February 19, 1937 (18th Parliament, 2nd Session)


William Lyon Mackenzie King (Prime Minister; Secretary of State for External Affairs; President of the Privy Council)



I will give my hon. friend the details if he wishes them. The total expenditure by Canada for defence services during the five year period, the fiscal years 1932-33 to 1936-37, amounted to $76,000,000, or a yearly average of $15,200,000. In other words the total expenditures in Canada for social security purposes amounted to $1,799,000,000 odd as against $76,000,000 odd for defence purposes during the past five year period, or a yearly average of $359,000,000 odd as against $15,000,000 odd. I submit that that is the only fair comparison to make when one is estimating what is being spent on social services in comparison with defence. All of these amounts came out of the pockets of the Canadian taxpayers.
May I point out that the provinces would not have been able to carry on their social services but for the grants and subsidies which have been paid to them out of the federal treasury and the money lent to them by the federal government. That is what enabled the municipalities to carry on their social services. I wish also to repeat that while the federal treasury has been drawn upon for
National Defence-Mr. Mackenzie King
loans and grants and subsidies to the provinces to enable them to carry on their social services and for much in addition in the way of special contributions for relief, the dominion
has not been able to look to the provinces or to the municipalities for any contribution to help it in its work of defence.
The figures in tabular form are as follows:
Comparison of Estimates of Expenditures for "Social Services" and National Defence (Prepared by Dominion Bureau of Statistics and Department of Finance)
Total for _ five years
Estimate of expenditure by Dominion government on social services
for five-year period, fiscal years 1932-33 to 1936-37 $681,000,000
Estimate of expenditure by all provincial governments on public
welfare and education for five-year period 1932-36 506 000 000
Estimate of expenditure by municipalities on public welfare and by
school boards for live-year period 1931-35 612.000 000
Total $1,799,000,000
Total expenditure of Canada for National Defence services for ___ '
five-year period fiscal years 1932-33 to 1936-37 $76,000,000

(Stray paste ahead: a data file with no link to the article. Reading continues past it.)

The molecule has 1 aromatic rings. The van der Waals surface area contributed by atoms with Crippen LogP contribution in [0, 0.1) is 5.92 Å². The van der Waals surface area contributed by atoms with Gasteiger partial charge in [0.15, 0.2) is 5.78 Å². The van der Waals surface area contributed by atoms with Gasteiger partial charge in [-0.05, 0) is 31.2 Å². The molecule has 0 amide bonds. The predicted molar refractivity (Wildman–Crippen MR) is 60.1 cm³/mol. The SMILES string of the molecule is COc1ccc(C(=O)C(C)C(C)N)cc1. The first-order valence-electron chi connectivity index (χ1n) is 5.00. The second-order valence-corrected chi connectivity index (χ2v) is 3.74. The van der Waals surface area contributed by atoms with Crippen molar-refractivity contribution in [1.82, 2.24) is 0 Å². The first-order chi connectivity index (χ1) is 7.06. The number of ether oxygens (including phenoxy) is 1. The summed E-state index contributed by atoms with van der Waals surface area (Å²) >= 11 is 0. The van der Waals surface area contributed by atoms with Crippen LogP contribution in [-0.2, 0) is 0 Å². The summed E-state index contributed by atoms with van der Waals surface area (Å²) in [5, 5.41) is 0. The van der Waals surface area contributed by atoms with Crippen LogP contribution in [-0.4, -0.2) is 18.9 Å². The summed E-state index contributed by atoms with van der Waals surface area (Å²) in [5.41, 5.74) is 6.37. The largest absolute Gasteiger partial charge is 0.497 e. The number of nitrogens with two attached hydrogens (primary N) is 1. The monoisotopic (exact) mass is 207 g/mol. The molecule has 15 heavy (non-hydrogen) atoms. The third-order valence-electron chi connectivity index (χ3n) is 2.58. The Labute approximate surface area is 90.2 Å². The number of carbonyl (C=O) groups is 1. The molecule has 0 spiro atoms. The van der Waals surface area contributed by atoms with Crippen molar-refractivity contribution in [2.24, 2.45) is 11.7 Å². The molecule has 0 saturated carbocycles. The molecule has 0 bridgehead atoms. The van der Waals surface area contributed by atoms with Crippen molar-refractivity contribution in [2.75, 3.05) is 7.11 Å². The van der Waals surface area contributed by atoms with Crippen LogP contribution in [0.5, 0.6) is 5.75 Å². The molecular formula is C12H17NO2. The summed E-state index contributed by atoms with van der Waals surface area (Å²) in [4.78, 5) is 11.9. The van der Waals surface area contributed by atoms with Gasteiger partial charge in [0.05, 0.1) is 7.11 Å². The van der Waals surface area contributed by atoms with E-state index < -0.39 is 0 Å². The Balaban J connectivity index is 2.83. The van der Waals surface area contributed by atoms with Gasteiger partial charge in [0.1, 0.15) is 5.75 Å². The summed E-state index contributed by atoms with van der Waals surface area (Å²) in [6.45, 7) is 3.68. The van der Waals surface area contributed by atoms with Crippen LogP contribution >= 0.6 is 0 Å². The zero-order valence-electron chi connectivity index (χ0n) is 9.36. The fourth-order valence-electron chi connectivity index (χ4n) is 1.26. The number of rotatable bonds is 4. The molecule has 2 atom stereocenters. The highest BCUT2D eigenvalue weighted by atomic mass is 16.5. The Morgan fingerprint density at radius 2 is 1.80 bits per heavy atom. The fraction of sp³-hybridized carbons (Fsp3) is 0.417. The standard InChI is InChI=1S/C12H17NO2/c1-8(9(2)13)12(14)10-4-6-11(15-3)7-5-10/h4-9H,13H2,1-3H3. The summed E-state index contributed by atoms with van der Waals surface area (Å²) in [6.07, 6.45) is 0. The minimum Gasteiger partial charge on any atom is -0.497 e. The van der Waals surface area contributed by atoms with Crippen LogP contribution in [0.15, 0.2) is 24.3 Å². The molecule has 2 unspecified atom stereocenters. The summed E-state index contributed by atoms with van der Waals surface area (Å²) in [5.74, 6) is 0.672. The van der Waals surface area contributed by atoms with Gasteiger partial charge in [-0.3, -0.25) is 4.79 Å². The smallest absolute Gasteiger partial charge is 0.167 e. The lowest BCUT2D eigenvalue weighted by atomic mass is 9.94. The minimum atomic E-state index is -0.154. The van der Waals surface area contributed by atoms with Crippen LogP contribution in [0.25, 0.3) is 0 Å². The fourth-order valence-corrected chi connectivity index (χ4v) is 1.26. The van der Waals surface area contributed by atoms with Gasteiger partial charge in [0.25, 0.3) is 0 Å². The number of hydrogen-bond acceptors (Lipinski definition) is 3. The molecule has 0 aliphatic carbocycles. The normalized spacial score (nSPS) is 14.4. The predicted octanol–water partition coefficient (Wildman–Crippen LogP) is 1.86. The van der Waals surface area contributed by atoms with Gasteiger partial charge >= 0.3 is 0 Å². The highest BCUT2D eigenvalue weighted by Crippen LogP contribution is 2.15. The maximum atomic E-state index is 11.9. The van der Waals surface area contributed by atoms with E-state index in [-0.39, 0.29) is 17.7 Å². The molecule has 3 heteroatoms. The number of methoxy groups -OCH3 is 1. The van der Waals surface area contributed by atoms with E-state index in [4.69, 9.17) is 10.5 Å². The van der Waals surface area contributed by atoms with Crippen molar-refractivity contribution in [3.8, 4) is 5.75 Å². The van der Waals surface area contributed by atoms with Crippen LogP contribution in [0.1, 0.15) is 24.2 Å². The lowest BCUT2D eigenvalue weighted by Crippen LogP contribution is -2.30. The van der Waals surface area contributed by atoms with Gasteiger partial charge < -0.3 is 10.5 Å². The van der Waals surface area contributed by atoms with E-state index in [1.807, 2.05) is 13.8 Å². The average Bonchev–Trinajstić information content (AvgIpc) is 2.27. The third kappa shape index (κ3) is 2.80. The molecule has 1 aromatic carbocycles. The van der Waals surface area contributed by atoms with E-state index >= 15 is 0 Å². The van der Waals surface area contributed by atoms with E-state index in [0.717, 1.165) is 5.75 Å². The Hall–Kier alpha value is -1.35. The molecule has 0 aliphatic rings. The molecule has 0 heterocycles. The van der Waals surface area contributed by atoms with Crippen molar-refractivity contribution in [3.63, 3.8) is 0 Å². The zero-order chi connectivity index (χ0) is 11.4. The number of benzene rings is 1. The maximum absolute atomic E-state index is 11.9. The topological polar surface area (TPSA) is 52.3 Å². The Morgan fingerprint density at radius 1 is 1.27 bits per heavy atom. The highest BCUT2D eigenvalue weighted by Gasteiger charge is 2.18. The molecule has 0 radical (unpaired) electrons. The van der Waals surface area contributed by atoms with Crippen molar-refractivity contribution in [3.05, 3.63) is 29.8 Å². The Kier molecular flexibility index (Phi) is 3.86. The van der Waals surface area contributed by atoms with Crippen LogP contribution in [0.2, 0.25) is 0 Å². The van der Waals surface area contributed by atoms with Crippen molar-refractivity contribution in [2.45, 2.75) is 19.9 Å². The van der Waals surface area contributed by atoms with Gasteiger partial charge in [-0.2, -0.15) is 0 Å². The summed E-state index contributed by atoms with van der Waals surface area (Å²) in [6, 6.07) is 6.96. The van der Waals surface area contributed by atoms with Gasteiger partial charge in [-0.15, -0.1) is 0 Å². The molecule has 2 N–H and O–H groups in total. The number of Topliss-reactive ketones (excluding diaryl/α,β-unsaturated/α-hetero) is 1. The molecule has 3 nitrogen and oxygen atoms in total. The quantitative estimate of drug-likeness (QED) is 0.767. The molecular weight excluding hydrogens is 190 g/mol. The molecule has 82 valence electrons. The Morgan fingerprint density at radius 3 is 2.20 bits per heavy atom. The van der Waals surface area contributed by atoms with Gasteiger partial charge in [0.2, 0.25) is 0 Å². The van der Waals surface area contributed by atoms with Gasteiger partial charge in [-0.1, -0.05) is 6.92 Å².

Average for one year

The hon. member for Winnipeg North Centre (Mr. Woodsworth) seemed to be anxious to have details. I shall give him some. The expenditures by the dominion government during the last five years on account of unemployment relief, which is a social service-I want hon. members to keep in mind that during the same period the dominion spent only S76.000.000 on defence- amounted to $254,871,231. For special public works and undertakings for the relief of unemployment, the dominion government expended $38,253,127. For old age pensions the total sxpenditure during the five years period amounted to $78,033,081. During the last five years more money was spent out of the federal treasury to provide old age pensions than was spent for the purposes of the defence of Canada. A total of $620,251 was spent on technical education while $750,000 was spent in the administration of the Employment Offices Coordination Act. A total of $2,381,922 was spent in the administration of the Annuities Act, the Conciliation and Labour Act, the Fair Wages and Inspection Act, the Industrial Disputes Investigation Act, and the Limitation of Hours of Work Act. On national health we spent $3,752,895 and a total of $468,950 was paid out by way of grants to private institutions for social purposes. In the administration of the Employment and Social Insurance Act a total of $93,862 was expended. In the administration of the Farmers' Creditors Arrangement Act a total of $1,532,266 was expended. A total of $22,691 has been expended in connection with the Dominion Housing Act. In connection with the social services I have enumerated there has been a total expenditure of $380,780,276 during the last five years.
In addition to these outlays which will be quickly recognized as for social services there have been other outlays assumed by this

government which were also in the nature of social service contributions. I might begin by directing attention to the fact that after the great war the dominion assumed the whole obligation of expenditures arising out of the war with respect to the treatment and after-care of returned soldiers, the total of the European war pensions and other like outlays. The question was never raised as to whether or not the provinces should carry a part of that load. The load was assumed at once and in its entirety by the federal government notwithstanding that theretofore the provinces had been regarded as the appropriate authorities to assume responsibility on account of social services. Here are some of the additional figures: Treatment and after-care of returned soldiers, $51,450,929.

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